At first glance it’s hard to believe this tiny creature is a dragonfly. Its body is barely three-quarters of an inch long, the kind of size that makes you wonder if your sense of proportion has suddenly been thrown for a loop.
It is an Elfin Skimmer, and it’s the smallest dragonfly in North America. And it lives right here in Muskoka, one of thousands of little-regarded creatures that call our forests, fields, lakes, and rivers home.
Chances are you’ve never seen an Elfin Skimmer. Their size makes them hard to spot, of course, but they also favour habitats that few of us visit, like sedge meadows and certain kinds of bogs. Aaron Rusak has seen them, but that’s because he spends time exploring just these kinds of places. And because he knows what to look for.
Aaron is a naturalist by vocation and by avocation – the president of the Muskoka Field Naturalists, he also works for the Georgian Bay Land Trust, surveying properties to see what species are to be found there. “I get to go to spots where nobody has walked in 50 years,” he says.
Most people, he says, have absolutely no idea of the diversity of species found in Muskoka. “There are over 100 species of butterfly here,” he says. “Over 30 species of orchid.”
Some of them are living in areas that people just don’t tend to go. This past winter Aaron spent four weekends snowshoeing a conservation reserve outside Bracebridge. “The only way to get there is to walk in on the road allowance,” he says. “The whole conservation reserve is a giant wetland. It’s not an easy walk in summer, but it’s good snowshoeing in winter.”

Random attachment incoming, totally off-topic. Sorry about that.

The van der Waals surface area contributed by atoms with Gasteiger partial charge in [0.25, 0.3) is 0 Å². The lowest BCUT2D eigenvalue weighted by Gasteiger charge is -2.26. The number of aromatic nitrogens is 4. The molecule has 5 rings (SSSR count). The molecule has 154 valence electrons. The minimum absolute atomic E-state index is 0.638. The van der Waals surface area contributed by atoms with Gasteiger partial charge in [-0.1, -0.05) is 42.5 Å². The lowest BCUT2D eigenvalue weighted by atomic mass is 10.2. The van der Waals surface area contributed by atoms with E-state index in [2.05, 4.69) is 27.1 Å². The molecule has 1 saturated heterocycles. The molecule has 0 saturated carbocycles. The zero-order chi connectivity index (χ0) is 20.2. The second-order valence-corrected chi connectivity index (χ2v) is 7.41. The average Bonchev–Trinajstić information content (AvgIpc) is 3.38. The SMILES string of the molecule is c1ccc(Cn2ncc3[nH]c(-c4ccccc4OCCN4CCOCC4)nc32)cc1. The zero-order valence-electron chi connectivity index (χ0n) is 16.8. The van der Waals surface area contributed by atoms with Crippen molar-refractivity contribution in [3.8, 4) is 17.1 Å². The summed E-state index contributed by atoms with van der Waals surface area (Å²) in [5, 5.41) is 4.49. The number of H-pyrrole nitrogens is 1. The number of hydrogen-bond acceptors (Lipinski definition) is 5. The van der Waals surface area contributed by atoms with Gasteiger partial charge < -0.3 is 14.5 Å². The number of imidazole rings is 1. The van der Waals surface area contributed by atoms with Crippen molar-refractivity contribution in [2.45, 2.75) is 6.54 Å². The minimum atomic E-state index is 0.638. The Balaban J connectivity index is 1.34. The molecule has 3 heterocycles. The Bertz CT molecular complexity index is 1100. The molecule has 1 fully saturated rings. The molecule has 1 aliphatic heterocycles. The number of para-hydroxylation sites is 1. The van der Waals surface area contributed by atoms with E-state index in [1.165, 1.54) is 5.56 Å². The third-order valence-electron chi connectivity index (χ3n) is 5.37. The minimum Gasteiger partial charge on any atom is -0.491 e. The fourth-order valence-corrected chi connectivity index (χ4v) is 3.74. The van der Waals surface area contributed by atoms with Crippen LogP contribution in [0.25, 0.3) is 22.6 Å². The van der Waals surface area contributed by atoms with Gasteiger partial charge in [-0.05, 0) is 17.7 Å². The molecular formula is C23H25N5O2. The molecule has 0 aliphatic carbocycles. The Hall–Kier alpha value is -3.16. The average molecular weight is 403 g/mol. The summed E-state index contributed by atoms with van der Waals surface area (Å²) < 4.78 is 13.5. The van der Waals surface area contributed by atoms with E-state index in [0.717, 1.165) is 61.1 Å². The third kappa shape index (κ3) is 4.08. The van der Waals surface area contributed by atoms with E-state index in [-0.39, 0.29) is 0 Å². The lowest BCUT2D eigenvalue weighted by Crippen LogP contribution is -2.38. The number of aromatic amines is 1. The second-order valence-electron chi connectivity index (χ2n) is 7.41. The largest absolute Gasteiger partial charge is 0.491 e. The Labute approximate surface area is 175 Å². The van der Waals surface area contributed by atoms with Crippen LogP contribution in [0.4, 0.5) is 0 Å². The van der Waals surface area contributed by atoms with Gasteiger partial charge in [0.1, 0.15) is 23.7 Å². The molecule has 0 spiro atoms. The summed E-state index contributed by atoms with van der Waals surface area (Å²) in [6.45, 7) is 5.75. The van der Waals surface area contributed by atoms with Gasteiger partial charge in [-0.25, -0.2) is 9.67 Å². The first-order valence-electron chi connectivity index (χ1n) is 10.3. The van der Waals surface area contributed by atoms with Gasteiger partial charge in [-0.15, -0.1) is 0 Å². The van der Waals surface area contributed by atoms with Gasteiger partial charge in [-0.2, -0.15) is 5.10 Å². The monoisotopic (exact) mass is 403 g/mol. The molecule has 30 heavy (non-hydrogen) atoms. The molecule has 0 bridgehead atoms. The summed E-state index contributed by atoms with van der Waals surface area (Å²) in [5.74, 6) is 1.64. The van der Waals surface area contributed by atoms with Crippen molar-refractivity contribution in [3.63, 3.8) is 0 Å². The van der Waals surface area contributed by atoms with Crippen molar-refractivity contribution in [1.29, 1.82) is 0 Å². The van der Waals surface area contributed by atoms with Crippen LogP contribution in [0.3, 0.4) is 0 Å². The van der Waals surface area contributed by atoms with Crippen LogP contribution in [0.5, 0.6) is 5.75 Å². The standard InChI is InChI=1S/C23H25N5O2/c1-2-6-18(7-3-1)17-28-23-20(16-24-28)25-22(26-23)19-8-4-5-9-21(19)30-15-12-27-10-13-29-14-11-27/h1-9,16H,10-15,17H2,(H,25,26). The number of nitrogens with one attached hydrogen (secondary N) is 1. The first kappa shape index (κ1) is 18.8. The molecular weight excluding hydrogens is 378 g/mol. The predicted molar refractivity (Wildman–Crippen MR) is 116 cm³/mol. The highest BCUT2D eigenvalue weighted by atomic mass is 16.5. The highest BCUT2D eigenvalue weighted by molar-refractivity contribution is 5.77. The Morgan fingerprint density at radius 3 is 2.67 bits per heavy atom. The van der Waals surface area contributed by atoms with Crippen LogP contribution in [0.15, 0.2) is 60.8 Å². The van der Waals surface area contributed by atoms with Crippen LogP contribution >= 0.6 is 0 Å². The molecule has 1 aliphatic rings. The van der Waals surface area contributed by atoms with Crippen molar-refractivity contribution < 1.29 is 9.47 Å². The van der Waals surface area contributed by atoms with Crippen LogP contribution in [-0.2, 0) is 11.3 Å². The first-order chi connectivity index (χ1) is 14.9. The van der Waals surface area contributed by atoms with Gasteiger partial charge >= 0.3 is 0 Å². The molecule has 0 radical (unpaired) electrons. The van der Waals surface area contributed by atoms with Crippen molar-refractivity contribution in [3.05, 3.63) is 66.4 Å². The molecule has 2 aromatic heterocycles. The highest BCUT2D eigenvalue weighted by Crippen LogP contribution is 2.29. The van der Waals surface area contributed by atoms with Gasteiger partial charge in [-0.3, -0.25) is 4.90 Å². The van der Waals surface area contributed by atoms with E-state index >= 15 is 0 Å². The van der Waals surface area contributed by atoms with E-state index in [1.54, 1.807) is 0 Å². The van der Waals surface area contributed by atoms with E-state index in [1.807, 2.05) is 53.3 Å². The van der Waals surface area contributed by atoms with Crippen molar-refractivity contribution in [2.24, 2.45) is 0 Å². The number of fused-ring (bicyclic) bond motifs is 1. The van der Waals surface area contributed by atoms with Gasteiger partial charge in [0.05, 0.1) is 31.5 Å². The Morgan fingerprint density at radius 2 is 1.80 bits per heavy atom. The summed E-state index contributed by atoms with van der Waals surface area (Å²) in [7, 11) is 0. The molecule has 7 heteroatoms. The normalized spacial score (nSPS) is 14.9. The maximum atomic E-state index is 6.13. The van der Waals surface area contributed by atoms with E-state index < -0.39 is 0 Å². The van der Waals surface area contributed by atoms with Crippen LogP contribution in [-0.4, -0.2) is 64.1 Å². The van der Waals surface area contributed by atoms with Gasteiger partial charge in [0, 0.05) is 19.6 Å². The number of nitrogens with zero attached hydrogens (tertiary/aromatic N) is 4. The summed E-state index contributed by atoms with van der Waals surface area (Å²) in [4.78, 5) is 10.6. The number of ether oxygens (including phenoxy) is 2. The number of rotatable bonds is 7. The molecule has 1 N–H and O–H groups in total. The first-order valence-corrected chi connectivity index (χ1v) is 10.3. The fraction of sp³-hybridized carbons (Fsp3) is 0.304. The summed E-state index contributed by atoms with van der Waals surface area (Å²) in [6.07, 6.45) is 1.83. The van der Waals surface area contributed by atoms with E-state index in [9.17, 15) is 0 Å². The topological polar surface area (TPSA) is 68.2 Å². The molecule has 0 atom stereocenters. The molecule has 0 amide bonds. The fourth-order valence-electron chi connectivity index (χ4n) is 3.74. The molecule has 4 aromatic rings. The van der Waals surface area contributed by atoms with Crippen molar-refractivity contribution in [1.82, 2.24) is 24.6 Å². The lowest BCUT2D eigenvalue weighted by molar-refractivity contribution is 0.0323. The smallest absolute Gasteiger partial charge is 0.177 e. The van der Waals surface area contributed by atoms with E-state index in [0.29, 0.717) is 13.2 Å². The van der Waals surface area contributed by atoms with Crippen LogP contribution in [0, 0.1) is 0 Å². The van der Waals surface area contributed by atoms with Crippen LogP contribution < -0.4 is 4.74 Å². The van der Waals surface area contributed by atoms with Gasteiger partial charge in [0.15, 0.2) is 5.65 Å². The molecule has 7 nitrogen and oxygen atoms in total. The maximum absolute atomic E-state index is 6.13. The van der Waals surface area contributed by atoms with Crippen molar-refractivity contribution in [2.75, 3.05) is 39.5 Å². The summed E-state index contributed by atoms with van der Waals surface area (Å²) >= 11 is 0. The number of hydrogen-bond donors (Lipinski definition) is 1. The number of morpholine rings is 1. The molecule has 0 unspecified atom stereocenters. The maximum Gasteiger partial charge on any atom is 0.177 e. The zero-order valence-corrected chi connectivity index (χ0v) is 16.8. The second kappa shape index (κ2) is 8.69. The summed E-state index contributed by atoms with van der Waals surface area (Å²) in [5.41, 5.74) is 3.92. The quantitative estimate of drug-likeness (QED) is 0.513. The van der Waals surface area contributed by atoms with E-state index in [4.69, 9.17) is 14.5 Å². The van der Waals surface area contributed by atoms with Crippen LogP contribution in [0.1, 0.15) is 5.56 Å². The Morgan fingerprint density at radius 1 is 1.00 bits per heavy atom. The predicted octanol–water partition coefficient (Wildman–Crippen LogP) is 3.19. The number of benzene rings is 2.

He went there in search of a rare Black-Backed Woodpecker, a species that was seen nesting there years ago. “Are they still breeding there? We have no idea,” he says.
But you don’t need to be as committed – or obsessive – as Aaron to see species that are rare, or just new to you. A simple walk down a trail can be all it takes. The Torrance Barrens, a large conservation reserve near Bala, is home to all manner of creatures that are rare enough to be classified as At Risk. And not all are tucked away at the back of the property. “I’ve seen Species At Risk just five metres off the trail,” Aaron says.
Or just take a closer look on your own property. Aaron’s “backyard list” details roughly 300 different species of birds he’s spotted in his own yard.
You don’t even need to leave your chair or car. There are days in the fall when you can spot a dozen different kinds of hawks flying right overhead as they migrate southward. Drive down the right road in summer and you might spot a sea of white Lady Tresses orchids, or maybe the shocking hot pink of Tuberous Grass-pink orchids. Sit on your deck and you may see a bizarre creature that looks a bit like a hummingbird-sized bee flitting from flower to flower – it’s one of the five species of hummingbird moth found in Muskoka.
Some of these creatures are incredibly vulnerable. In some cases, the mere act of going to remote areas to look for them risks damaging their habitat or disrupting their life cycle. “It’s a paradox, for sure,” says Aaron. “We want people to be able to experience these unique places, but not do it willy-nilly.”
Guided hikes are a superb way to see Muskoka through fresh eyes and in a safe way. Groups like the Muskoka Field Naturalists and the Muskoka Conservancy offer regular hikes as well as webinars and in-person meetings where newbies are welcome to listen, ask questions, and learn.
When you spot something, Aaron says, share it. iNaturalist is a massive database of sightings, used by everyone from school children to professional scientists. The iNaturalist app, and the related Seek app, are also fantastic tools for identifying what you’re seeing.
“There’s so much we don’t know about species in Muskoka,” says Aaron. “If everyone is paying a little bit of attention, we can learn so much.”
ARTICLE BY ANDREW WAGNER-CHAZALON